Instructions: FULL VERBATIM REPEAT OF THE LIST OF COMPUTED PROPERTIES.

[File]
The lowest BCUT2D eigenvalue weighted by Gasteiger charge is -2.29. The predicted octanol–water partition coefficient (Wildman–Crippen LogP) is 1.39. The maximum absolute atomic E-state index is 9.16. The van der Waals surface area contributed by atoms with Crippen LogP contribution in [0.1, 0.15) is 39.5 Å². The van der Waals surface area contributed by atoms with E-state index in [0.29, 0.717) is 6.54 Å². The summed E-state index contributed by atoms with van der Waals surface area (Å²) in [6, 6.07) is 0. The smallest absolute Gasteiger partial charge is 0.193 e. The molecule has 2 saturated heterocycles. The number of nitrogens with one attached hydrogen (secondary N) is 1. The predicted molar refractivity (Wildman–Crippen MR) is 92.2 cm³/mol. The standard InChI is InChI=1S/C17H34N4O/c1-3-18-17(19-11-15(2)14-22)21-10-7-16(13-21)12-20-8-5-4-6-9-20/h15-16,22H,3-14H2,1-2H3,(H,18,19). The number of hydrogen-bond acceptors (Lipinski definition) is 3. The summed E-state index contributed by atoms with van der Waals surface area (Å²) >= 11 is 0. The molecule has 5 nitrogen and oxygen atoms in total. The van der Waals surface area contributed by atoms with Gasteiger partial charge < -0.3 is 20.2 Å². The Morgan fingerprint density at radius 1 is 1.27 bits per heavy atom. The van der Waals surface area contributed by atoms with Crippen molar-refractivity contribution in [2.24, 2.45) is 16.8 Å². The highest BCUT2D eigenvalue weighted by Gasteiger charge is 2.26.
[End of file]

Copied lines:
The lowest BCUT2D eigenvalue weighted by Gasteiger charge is -2.29. The predicted octanol–water partition coefficient (Wildman–Crippen LogP) is 1.39. The maximum absolute atomic E-state index is 9.16. The van der Waals surface area contributed by atoms with Crippen LogP contribution in [0.1, 0.15) is 39.5 Å². The van der Waals surface area contributed by atoms with E-state index in [0.29, 0.717) is 6.54 Å². The summed E-state index contributed by atoms with van der Waals surface area (Å²) in [6, 6.07) is 0. The smallest absolute Gasteiger partial charge is 0.193 e. The molecule has 2 saturated heterocycles. The number of nitrogens with one attached hydrogen (secondary N) is 1. The predicted molar refractivity (Wildman–Crippen MR) is 92.2 cm³/mol. The standard InChI is InChI=1S/C17H34N4O/c1-3-18-17(19-11-15(2)14-22)21-10-7-16(13-21)12-20-8-5-4-6-9-20/h15-16,22H,3-14H2,1-2H3,(H,18,19). The number of hydrogen-bond acceptors (Lipinski definition) is 3. The summed E-state index contributed by atoms with van der Waals surface area (Å²) >= 11 is 0. The molecule has 5 nitrogen and oxygen atoms in total. The van der Waals surface area contributed by atoms with Gasteiger partial charge < -0.3 is 20.2 Å². The Morgan fingerprint density at radius 1 is 1.27 bits per heavy atom. The van der Waals surface area contributed by atoms with Crippen molar-refractivity contribution in [2.24, 2.45) is 16.8 Å². The highest BCUT2D eigenvalue weighted by Gasteiger charge is 2.26.